9 April 2021
Most cheeseboards in my home are made from wood, but I now have one made from clay after attending a class on 20 March at 3 Girls & A Kiln.
I arrived to find a table set up with six cloth placemats and various implements, including a needlepoint tool, utility knives, bowls of water and blocks of clay stacked up, waiting for the class participants to make them into something useful. Black aprons were draped over each chair.
“This is our first structured clay class," said Deborah "Debs" Kern, one of the owners and instructors. "We have been wanting to do one for some time, but weren’t sure if we could make it work, as it takes two sessions in the shop."
Once the rest of the class arrived and settled in, Claire Rohleder, another one of the shop's owners, joined Debs to explain how we would make our cheeseboards and then we began. They had already created a basic shape using a stencil, but we were encouraged to make our own designs if we wanted.
We first had to roll out the clay, either by hand or using the recently obtained mechanical slab roller. I used the slab roller with a little help from Claire, and found it oddly satisfying to "smush" the clay, rolling it back and forth. Once my piece was flat enough, I applied the stencil to carefully cut out the shape of the board.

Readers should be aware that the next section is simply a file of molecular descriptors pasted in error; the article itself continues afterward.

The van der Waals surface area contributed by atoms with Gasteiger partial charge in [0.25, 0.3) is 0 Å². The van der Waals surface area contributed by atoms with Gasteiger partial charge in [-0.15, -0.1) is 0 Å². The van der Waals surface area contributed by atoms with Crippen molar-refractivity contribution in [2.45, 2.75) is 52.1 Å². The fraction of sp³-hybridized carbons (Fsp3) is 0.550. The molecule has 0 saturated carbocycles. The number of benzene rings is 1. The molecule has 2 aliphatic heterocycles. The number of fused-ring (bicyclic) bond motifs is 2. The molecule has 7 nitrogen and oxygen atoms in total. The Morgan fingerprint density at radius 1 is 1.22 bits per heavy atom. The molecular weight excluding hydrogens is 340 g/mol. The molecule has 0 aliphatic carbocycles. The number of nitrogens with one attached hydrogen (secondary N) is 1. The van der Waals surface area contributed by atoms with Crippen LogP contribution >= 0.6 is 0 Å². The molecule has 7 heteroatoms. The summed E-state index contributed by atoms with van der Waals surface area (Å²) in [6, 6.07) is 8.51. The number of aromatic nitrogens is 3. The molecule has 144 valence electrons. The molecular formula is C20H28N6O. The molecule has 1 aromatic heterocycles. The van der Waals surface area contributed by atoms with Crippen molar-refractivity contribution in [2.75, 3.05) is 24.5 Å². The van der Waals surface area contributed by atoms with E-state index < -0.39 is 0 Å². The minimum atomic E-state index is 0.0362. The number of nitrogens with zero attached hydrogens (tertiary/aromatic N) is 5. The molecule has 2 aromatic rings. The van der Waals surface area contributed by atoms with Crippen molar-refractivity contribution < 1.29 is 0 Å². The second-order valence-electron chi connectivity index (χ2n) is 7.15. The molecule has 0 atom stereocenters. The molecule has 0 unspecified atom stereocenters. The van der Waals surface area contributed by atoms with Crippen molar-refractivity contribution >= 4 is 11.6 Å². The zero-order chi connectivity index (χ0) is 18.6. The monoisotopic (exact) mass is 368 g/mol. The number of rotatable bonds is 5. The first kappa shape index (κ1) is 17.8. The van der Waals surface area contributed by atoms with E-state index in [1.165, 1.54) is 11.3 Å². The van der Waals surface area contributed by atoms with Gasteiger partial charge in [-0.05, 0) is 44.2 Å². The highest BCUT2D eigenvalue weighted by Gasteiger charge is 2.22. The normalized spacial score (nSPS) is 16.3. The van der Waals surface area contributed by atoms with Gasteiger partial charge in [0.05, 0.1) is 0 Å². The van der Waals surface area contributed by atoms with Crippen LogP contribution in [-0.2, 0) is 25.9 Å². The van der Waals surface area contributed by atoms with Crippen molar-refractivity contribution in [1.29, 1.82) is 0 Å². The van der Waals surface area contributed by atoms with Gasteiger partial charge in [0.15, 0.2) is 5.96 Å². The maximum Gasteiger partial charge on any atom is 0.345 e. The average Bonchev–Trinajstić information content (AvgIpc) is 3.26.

Others in the class were more creative with their designs. A variety of shapes started to emerge: one participant cut hers into a large triangle, like a huge slice of cheese; her partner cut out a neat square with a handle; others created rectangular and curvy shapes.
We then had to smooth out the edges with water to ensure the surface was smooth.
It was then time to add patterns to our platters using stamps or whatever we wished. I decided to go with a little shell stamp that offered both an indented pattern and a raised one. I carefully placed these at the widest part of the platter, creating a pleasing pattern.
The next step in the process will be to return to 3 Girls & A Kiln after a week's time to glaze our boards.
I very much enjoyed the class, which was kept light and friendly with the witty banter of Claire and Debs. Some in the class brought wine to drink while they worked, adding to the fun of the evening.
While this was the first clay class of its kind, it will not be the last.
“We plan to offer more classes to make functional pieces,” Debs said.
I am already looking forward to them because, as Claire said during the class, “Working with clay is addictive."
This piece first appeared in the April 2021 print issue of Camana Bay Times with the headline "Hurray for clay!"